The Possession of Trauma

Accompanying my project about the reawakening of memory and history in the context of the Euro crisis is an essay consisting of twelve chapters on subjects ranging from the origins of nationalism to the nature of chance. Individually dealing with disparate subjects, the idea is that together they combine to pose questions about the nature of memory, history, photography and time. They are designed to be printed as separate unbound chapters, which can be shuffled and read in any sequence, further underlining the idea of chance and synchronicity in our understanding of the past. Here is one of several I will be publishing on the blog.

The Possession of Trauma

‘to be traumatised is precisely to be possessed by an image or event’1
Cathy Caruth, Trauma: Explorations in Memory

A young German soldier during the Battle of the Somme, 1916

Trauma is a ‘disorder of memory and time’2 a type of psychological damage which results from extremely distressing events experienced individually or collectively. Such events fundamentally violate a person’s understanding of the world, creating a sense of insecurity and making memories of these events difficult to integrate into a broader context. As a result of their inability to be contextualised as memories of the past, these episodes intrude into the present as ‘hallucinations, dreams, thoughts or behaviours stemming from the event’.3

The mnemonic anomaly of trauma offers interesting insights into the functioning of photography and time. Freud characterised memory in terms of a camera, suggesting the unconscious served to store memories until they ‘are developed, like prints from black-and-white negatives, into consciously accessible recollections’.4 Similarly Scott McQuire has argued that ‘memory necessarily implies selection, ordering, narration, perspective’,5 much in the same way as a photograph or series of photographs. Expanding this further, Baer suggests that traumatic memories and actual photographs of traumatic events function in broadly similar ways, resisting the need of the viewer to place these images into familiar narratives. In most photographs and memories ‘the viewer is supposed to be safely grounded in the present over here while the photograph is assumed to refer to a prior moment that can be kept safely apart over there’.6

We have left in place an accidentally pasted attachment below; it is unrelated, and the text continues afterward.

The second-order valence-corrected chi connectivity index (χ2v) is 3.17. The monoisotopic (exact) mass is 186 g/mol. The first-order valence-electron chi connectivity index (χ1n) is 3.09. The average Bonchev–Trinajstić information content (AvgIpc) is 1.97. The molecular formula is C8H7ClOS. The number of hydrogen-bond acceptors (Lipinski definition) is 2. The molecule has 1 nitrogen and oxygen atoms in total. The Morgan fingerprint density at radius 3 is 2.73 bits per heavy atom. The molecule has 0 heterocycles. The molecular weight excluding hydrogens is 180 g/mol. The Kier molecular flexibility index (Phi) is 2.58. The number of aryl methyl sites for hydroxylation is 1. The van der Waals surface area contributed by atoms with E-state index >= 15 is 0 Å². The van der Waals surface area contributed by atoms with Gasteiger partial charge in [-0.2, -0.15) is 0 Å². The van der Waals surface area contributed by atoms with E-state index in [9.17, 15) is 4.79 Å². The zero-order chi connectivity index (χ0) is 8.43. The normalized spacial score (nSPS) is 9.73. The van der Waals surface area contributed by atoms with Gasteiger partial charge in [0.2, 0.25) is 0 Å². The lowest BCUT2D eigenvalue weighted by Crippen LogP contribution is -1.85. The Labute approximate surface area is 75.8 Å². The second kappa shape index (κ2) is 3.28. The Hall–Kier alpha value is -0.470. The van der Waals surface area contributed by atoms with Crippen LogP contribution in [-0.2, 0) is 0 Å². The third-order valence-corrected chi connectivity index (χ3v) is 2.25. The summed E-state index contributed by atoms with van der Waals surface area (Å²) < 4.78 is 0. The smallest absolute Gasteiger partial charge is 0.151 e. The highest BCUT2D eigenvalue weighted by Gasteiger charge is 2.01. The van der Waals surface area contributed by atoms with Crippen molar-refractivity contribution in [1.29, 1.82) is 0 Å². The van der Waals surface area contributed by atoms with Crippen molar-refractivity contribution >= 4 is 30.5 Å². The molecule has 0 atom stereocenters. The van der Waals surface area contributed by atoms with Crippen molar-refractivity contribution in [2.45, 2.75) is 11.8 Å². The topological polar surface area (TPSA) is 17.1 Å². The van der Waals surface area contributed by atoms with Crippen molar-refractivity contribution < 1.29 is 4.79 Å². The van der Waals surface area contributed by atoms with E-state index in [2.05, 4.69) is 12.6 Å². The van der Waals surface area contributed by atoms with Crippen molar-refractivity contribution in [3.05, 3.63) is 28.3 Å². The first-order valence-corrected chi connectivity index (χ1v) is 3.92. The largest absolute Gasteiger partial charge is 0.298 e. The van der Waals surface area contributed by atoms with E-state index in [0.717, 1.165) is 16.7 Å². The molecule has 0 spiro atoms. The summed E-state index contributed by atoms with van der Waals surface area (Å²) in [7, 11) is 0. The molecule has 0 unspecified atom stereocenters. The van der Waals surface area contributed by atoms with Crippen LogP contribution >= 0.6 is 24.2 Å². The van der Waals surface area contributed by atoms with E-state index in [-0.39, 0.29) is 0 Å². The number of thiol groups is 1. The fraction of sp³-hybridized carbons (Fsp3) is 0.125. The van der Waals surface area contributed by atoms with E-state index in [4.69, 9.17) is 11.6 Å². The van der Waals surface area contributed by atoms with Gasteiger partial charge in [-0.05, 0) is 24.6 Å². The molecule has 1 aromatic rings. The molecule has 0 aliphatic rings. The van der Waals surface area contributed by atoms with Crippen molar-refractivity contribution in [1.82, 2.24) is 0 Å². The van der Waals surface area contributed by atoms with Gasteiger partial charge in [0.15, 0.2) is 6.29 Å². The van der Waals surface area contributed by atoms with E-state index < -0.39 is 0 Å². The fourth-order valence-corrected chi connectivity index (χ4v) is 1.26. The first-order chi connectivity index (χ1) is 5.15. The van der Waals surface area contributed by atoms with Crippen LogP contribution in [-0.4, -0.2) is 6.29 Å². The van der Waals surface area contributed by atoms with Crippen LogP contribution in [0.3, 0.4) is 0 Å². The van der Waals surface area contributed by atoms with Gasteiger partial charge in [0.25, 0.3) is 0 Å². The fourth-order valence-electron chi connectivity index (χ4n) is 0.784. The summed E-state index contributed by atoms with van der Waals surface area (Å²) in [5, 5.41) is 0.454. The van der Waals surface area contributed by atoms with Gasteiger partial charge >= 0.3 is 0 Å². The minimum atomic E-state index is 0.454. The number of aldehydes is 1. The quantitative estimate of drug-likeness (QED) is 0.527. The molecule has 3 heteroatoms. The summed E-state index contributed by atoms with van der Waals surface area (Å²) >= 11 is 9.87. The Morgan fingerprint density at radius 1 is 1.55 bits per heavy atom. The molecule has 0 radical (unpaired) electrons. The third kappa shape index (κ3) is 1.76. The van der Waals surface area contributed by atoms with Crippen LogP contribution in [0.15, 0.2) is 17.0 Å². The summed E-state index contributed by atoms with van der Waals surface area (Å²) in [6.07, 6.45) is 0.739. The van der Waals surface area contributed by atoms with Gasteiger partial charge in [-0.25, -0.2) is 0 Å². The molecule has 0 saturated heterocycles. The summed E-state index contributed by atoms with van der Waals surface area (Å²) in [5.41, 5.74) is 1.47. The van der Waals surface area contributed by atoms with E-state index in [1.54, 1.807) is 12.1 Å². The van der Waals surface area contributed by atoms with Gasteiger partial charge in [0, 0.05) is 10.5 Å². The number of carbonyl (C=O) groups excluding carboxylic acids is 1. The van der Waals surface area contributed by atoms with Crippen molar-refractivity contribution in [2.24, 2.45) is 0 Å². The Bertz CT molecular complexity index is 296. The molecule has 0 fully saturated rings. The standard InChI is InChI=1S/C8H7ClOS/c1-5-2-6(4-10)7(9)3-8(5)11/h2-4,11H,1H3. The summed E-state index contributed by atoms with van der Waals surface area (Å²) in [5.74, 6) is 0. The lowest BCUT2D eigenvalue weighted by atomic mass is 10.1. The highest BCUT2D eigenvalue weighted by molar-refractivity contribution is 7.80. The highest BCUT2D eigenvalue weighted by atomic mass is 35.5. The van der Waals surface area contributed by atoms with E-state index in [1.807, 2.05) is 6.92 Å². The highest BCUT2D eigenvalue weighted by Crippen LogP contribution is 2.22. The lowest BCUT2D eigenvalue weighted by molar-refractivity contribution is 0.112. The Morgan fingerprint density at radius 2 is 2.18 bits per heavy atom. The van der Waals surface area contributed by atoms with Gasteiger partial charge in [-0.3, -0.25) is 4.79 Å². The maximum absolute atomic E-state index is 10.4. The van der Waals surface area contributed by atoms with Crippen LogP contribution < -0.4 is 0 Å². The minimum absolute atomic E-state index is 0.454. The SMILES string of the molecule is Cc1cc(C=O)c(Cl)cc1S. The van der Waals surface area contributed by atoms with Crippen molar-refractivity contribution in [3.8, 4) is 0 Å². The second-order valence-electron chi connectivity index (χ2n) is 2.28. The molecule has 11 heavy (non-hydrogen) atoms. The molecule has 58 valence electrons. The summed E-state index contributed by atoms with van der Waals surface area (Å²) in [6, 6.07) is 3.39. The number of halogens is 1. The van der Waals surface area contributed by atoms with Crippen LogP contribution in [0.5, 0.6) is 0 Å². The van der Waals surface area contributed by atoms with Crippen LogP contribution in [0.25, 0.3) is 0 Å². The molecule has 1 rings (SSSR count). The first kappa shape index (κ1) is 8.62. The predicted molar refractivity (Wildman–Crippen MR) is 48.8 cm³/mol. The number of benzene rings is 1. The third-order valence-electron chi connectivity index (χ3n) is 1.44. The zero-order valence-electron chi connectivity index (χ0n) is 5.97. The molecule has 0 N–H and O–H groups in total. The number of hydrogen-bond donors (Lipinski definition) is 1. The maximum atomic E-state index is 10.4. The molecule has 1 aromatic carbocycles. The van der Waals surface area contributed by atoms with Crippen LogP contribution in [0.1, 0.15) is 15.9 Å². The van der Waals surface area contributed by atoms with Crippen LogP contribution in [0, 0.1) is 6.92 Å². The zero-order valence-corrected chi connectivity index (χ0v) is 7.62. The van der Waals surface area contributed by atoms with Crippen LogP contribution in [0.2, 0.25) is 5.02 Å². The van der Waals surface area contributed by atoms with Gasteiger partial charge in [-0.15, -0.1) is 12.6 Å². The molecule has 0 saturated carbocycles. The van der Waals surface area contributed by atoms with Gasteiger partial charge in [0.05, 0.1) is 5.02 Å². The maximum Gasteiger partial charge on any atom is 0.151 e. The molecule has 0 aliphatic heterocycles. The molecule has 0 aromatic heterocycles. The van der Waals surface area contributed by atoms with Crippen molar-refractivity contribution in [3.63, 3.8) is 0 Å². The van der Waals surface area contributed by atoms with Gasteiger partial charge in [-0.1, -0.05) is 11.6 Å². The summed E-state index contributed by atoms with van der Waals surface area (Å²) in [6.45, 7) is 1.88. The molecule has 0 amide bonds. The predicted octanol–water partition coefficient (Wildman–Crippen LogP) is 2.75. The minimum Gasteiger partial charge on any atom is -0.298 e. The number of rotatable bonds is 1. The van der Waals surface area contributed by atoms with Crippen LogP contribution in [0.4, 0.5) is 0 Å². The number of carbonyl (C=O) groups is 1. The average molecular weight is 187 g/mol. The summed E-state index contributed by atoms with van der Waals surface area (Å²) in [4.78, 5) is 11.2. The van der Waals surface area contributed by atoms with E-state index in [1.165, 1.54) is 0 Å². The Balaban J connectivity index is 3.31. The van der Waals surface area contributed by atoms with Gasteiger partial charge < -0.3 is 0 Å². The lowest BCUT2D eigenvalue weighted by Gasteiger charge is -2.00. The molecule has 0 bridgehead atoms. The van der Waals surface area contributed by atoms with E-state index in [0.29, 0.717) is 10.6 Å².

Some images and memories, however, refuse to exist in the past and instead deliver what is termed an ‘illusion of the real’ directly into the present, a mesmerising effect that transcends the viewer’s knowledge that what is shown is now past in the same way that a traumatic memory overcomes the normal defences of memory. This, Baer argues, exposes ‘as a construction the idea that history is ever flowing and preprogrammed to produce an ongoing narrative’.7  Photographs like Eadweard Muybridge’s motion studies of people with disabilities walking on crutches or crawling on all fours, or those taken by Zdenek Tmej while he was performing forced labour in Nazi Germany. These are images which explode myths by refusing to remain in one place and which instead appear to stand apart from the time and context in which they were originally made.

1 Cathy Caruth, Introduction in Trauma: Explorations in Memory (Baltimore, 1995) p. 5
2 Ulrich Baer, Spectral Evidence (Athens, 2002) p. 9
3 Cathy Caruth, Introduction in Trauma: Explorations in Memory (Baltimore, 1995) p. 4
4 Ulrich Baer, Spectral Evidence (Athens, 2002) p. 9
5 Scott McQuire, Visions of Modernity (London, Thousand Oaks, New Delhi, 1998)  p. 164
6 Ulrich Baer, Spectral Evidence (Athens, 2002) p. 2
7 Ulrich Baer, Spectral Evidence (Athens, 2002) p. 1

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